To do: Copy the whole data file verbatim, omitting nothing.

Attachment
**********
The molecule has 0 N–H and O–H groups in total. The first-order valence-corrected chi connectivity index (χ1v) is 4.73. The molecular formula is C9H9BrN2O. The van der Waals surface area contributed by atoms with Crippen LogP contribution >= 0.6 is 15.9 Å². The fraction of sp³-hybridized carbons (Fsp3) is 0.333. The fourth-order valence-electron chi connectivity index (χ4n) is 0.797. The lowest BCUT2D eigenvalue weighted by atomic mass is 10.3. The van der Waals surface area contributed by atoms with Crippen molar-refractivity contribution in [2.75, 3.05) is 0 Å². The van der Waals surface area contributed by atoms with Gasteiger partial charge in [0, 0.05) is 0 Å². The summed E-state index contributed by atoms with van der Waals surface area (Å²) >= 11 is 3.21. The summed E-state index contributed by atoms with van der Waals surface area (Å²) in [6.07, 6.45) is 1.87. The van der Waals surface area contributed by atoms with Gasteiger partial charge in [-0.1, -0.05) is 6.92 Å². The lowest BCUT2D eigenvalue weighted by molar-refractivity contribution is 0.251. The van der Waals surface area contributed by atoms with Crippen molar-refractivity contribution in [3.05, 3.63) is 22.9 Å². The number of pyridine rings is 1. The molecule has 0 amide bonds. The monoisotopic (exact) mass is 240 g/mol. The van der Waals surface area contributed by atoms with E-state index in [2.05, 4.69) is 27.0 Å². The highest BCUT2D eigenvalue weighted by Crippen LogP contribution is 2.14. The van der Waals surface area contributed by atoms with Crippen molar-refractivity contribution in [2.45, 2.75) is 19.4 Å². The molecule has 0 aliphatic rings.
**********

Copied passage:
The molecule has 0 N–H and O–H groups in total. The first-order valence-corrected chi connectivity index (χ1v) is 4.73. The molecular formula is C9H9BrN2O. The van der Waals surface area contributed by atoms with Crippen LogP contribution >= 0.6 is 15.9 Å². The fraction of sp³-hybridized carbons (Fsp3) is 0.333. The fourth-order valence-electron chi connectivity index (χ4n) is 0.797. The lowest BCUT2D eigenvalue weighted by atomic mass is 10.3. The van der Waals surface area contributed by atoms with Crippen molar-refractivity contribution in [2.75, 3.05) is 0 Å². The van der Waals surface area contributed by atoms with Gasteiger partial charge in [0, 0.05) is 0 Å². The summed E-state index contributed by atoms with van der Waals surface area (Å²) >= 11 is 3.21. The summed E-state index contributed by atoms with van der Waals surface area (Å²) in [6.07, 6.45) is 1.87. The van der Waals surface area contributed by atoms with Gasteiger partial charge in [-0.1, -0.05) is 6.92 Å². The lowest BCUT2D eigenvalue weighted by molar-refractivity contribution is 0.251. The van der Waals surface area contributed by atoms with Crippen molar-refractivity contribution in [3.05, 3.63) is 22.9 Å². The number of pyridine rings is 1. The molecule has 0 amide bonds. The monoisotopic (exact) mass is 240 g/mol. The van der Waals surface area contributed by atoms with E-state index in [2.05, 4.69) is 27.0 Å². The highest BCUT2D eigenvalue weighted by Crippen LogP contribution is 2.14. The van der Waals surface area contributed by atoms with Crippen molar-refractivity contribution in [2.45, 2.75) is 19.4 Å². The molecule has 0 aliphatic rings.